Labor Day Giveaway!
My guest today is my fellow Sourcebooks author, Shana Galen. She was a mild-mannered English teacher, but now writes full time. Her newest release, LORD AND LADY SPY, was a Publishers Weekly Top Ten Pick for Fall. I know you’re going to enjoy getting to know her and be sure to leave a comment for a chance to win a free read from Shana or one of my backlist!
Shana Galen’s Romance Novel Challenge
A few months ago, I was watching a Food Network Challenge, wherein the chefs had to design cakes to reflect a romance novel. You probably saw it too. If you missed it, no worries. You didn’t miss much.
Midway through the show, I was struck with panic when one judge chided a contestant for having a married couple in her romance novel. Apparently married couples can’t be the hero and heroine of a romance novel.
I was in big trouble because the hero and heroine of my new release, Lord and Lady Spy, are not only married, they’ve been married five years. But it’s a marriage in name only. Adrian and Sophia, Lord and Lady Smythe, are elite spies whose identities are kept secret even from one another. When Napoleon is captured and the Smythes are out of work, their biggest competition for reinstatement is one another.
So how does an author write steamy scenes between a couple who’s been married five years? Take a look…
Lord and Lady Spy Excerpt:
Her eyes darted to the booby trap by the door—a simple string and pulley a child could rig.
“Simple but effective,” a man’s voice said from behind her.
Sophia whirled and watched Adrian rise from where he’d been reclining on her bed. The moonlight filtering through her curtains illuminated his face, which, to her annoyance was free of ink. “Obviously not effective enough, my lord.” Another glance at the trap confirmed the ink that should have sprayed all over any intruder was still intact and untouched.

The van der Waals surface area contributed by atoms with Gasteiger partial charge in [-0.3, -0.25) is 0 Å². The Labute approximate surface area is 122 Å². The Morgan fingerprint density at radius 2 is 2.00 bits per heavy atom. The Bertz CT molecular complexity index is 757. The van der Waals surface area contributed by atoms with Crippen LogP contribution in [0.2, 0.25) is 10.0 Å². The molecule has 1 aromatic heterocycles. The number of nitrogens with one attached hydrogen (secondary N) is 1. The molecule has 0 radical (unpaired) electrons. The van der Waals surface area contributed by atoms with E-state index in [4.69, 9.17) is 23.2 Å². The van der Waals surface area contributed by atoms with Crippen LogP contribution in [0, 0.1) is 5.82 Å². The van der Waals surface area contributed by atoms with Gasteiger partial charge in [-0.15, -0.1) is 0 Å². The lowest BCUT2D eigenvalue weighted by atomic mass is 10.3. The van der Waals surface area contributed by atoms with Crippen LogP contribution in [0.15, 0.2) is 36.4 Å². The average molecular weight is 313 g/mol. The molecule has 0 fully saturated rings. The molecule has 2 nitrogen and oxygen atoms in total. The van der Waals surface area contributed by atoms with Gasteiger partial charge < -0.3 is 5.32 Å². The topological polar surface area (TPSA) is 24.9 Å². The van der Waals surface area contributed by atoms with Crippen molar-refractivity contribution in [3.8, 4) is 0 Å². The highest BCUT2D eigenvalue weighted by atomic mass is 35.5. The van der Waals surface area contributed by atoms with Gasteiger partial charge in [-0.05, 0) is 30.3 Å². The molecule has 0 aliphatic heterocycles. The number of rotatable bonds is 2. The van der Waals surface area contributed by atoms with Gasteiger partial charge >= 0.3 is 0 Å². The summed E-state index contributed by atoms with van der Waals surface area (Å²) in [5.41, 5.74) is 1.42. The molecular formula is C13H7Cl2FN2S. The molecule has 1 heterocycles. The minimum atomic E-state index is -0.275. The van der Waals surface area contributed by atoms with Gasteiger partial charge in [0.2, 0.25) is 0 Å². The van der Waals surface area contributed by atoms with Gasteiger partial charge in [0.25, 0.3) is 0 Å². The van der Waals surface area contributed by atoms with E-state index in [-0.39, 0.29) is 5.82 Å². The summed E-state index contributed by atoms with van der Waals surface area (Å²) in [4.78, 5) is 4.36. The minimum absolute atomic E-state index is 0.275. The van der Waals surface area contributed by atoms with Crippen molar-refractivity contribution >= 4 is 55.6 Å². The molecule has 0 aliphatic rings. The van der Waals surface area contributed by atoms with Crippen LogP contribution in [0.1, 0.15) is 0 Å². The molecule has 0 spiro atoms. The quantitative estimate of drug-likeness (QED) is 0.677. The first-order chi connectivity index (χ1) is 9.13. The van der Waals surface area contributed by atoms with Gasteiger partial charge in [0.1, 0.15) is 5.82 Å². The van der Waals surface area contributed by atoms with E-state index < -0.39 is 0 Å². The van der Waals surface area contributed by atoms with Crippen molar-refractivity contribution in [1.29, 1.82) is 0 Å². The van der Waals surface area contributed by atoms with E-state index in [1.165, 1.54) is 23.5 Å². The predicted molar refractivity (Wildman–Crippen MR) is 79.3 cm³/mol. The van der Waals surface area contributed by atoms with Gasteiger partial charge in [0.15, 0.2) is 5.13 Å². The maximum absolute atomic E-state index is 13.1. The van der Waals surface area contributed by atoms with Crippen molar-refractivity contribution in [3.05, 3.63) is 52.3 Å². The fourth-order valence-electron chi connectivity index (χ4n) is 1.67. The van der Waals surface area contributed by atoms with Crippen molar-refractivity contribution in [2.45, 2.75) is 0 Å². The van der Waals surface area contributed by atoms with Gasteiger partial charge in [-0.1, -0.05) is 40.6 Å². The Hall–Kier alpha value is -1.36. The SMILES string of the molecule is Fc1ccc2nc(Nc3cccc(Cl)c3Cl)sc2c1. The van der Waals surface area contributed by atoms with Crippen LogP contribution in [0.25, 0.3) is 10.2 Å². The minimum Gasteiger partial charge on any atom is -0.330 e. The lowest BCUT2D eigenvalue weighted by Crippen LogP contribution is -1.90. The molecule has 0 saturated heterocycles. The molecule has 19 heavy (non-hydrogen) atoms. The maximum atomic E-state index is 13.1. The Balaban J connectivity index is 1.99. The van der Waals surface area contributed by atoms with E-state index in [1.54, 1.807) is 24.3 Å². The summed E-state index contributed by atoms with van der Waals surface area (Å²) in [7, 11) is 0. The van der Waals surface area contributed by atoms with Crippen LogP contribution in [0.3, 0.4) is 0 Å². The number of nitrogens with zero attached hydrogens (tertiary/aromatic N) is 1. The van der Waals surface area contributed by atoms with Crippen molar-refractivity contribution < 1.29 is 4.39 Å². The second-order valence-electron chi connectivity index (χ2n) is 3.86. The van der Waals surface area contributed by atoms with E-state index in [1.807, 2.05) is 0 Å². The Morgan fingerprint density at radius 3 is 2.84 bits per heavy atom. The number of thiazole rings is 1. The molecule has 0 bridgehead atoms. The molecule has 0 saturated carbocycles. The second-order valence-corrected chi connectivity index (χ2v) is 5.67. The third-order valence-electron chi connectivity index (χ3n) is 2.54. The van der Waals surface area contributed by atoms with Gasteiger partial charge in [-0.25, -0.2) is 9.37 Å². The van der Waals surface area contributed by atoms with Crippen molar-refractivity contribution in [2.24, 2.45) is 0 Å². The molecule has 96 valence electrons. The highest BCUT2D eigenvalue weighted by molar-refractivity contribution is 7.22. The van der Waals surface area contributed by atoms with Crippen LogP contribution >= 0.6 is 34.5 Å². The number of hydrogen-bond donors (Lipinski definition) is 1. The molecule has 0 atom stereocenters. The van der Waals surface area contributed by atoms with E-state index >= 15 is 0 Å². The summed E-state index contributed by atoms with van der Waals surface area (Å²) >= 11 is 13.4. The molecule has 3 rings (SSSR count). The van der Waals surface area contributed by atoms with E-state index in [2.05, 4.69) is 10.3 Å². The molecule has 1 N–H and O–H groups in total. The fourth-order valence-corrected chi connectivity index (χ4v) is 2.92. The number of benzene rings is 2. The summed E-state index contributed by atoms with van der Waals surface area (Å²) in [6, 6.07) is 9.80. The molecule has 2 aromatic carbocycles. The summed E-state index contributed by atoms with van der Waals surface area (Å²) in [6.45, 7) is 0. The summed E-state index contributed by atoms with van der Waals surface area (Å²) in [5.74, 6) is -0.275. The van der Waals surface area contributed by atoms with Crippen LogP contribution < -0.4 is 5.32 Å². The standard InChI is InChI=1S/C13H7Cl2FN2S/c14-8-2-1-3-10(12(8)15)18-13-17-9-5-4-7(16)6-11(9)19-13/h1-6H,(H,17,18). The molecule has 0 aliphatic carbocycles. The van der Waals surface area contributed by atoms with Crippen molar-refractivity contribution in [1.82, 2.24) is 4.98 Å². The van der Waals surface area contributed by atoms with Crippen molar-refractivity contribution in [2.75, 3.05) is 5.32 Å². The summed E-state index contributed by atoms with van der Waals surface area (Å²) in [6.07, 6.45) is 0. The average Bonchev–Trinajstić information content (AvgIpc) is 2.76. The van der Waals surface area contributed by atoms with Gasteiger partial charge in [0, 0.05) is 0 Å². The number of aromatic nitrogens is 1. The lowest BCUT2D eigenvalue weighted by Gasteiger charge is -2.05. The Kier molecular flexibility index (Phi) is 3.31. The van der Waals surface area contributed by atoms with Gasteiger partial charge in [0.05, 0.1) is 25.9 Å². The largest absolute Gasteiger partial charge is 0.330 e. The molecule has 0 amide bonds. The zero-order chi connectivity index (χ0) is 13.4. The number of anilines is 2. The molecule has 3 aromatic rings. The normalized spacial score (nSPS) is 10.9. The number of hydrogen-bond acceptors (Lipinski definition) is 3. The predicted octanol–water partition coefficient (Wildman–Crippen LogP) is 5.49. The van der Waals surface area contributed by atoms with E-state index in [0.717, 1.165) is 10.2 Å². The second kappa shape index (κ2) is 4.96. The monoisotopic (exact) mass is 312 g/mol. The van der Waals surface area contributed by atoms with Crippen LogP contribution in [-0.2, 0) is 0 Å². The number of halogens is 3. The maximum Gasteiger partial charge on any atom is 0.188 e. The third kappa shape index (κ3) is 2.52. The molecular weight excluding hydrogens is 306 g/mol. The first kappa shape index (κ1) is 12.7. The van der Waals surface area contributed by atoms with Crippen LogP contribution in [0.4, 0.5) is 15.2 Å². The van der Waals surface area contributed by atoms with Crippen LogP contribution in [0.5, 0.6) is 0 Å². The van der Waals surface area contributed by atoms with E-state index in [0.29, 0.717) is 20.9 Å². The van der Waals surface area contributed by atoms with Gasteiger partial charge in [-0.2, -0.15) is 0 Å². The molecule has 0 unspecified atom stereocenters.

Adrian spread his hands. He had already changed into a clean shirt and breeches. How had he made it back so quickly? “It’s a bit amateurish. Easy to circumnavigate.”
“Apparently.” Her hands were still at her throat, and she realized now they were clutching her mantle close to her skin. She did not think it wise to remove the outer garment with Adrian in her bedroom, so near to her bed, but she could see he was watching her—his eyes trained to detect any sign of weakness. If she continued to clutch the mantle to her throat, he was going to find what he sought.
She forced her stiff fingers to tug the mantle’s cords again then allowed the garment to slip from her shoulders. She would have turned away from him, but she didn’t trust him enough. As the heavy garment slid off, revealing her evening gown, she realized how seductive the gesture probably appeared.
She hadn’t meant it to be so, but she watched Adrian’s eyes grow dark. “It’s been a long time since I’ve been in this room,” he said, voice low and husky. Her throat went dry, and she tried to ignore the blood pounding through her veins. Suddenly, she was too warm, scorched by Adrian’s hot gaze.
“A long time,” she agreed, fumbling with the mantle. “Um, eleven months, two weeks, and four days.” She dropped the mantle. “Or something like that,” she added, knowing it was too late, knowing she had given herself away.
Adrian tensed then moved closer. “I had no idea you were counting.”
What do you think about married couples as romance hero and heroine? Two people who comment will be chosen to win copies of Lord and Lady Spy (sorry, U.S. and Canadian residents only).